Propaganda passing as “news” — and people repeating it, like it’s gospel
People thinking all about themselves (and their fell “team members”) and not frankly giving a shit about anybody else who isn’t on their team.
A rancorous winner-take-all mentality.
And Most Of All, the fanciful belief that we can continue in this way, steeped and marinating in our mindless, partisan vitriol, and ever manage to effect the changes we need to see in the world.
As long as we continue this way, down this thorny, mucky path, there is no chance we’re going to see any change at all. I feel that in my bones. We have to change how we think, change how we talk to each other, change how we engage, in order to steer ourselves in a productive direction. Knowing that is no solace. Because it seems that nobody else frankly gives a damn. They’re too busy trying to WIN. They can’t be bothered to pay attention to what’s really going on under the surface.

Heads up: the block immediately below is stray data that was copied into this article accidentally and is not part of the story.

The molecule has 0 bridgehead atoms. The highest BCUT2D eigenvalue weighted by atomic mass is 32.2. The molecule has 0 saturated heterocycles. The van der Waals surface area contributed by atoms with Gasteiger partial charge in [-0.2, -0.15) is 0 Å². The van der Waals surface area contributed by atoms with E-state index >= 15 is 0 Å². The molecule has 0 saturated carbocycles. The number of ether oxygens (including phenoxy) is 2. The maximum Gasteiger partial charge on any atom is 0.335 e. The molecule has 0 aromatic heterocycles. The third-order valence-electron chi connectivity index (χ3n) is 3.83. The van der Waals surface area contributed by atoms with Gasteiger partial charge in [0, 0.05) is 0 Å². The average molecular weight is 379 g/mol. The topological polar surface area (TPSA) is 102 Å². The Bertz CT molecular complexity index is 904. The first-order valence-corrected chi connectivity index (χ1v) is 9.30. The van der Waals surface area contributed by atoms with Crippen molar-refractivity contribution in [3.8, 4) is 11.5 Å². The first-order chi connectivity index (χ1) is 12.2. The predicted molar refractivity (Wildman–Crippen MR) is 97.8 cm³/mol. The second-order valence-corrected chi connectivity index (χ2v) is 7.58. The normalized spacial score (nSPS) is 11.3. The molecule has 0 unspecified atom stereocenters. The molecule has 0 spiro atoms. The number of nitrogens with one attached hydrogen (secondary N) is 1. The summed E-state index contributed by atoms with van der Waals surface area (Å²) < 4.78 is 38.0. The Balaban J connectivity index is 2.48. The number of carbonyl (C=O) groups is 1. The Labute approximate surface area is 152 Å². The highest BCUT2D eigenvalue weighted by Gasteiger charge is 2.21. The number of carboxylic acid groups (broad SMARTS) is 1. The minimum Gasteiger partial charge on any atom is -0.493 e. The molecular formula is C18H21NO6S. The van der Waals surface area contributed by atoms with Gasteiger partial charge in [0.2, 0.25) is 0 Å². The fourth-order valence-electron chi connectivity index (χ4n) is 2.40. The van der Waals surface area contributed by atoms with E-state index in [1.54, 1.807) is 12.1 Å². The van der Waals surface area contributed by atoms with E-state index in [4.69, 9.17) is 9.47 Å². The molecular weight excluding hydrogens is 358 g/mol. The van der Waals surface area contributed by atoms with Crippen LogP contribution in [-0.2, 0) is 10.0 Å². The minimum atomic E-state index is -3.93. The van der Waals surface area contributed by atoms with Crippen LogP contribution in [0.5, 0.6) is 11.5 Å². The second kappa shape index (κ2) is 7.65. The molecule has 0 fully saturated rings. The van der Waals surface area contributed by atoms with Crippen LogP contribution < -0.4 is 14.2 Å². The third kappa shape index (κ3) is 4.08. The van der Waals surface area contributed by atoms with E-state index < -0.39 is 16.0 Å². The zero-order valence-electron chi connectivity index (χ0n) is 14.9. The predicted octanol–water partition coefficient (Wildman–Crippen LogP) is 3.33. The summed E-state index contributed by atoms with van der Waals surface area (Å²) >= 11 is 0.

Holy fuck, this feels absolutely apocalyptic.
Then again, it’s felt like this before. I have to remember that. I’m not sure what makes this any different, but it feels different. Like we’ve lost something crucial, and by the time things truly normalize, we’ll have forgotten that ever existed.
In lieu of despairing, I’m going to the office to work. Plus, I’ve got a cool project of my own that brightens my day and actually gives me hope. I’ll share more of that in the coming days and weeks. But right here, right now, it’s time to get showered and dressed for work.
Hi I'm Mike. I am 27 and I was diagnosed with "high functioning" autism as an adult at age 25. I live for music, nature, and technology. I'm still trying to figure out what it means to be autistic. This is my story.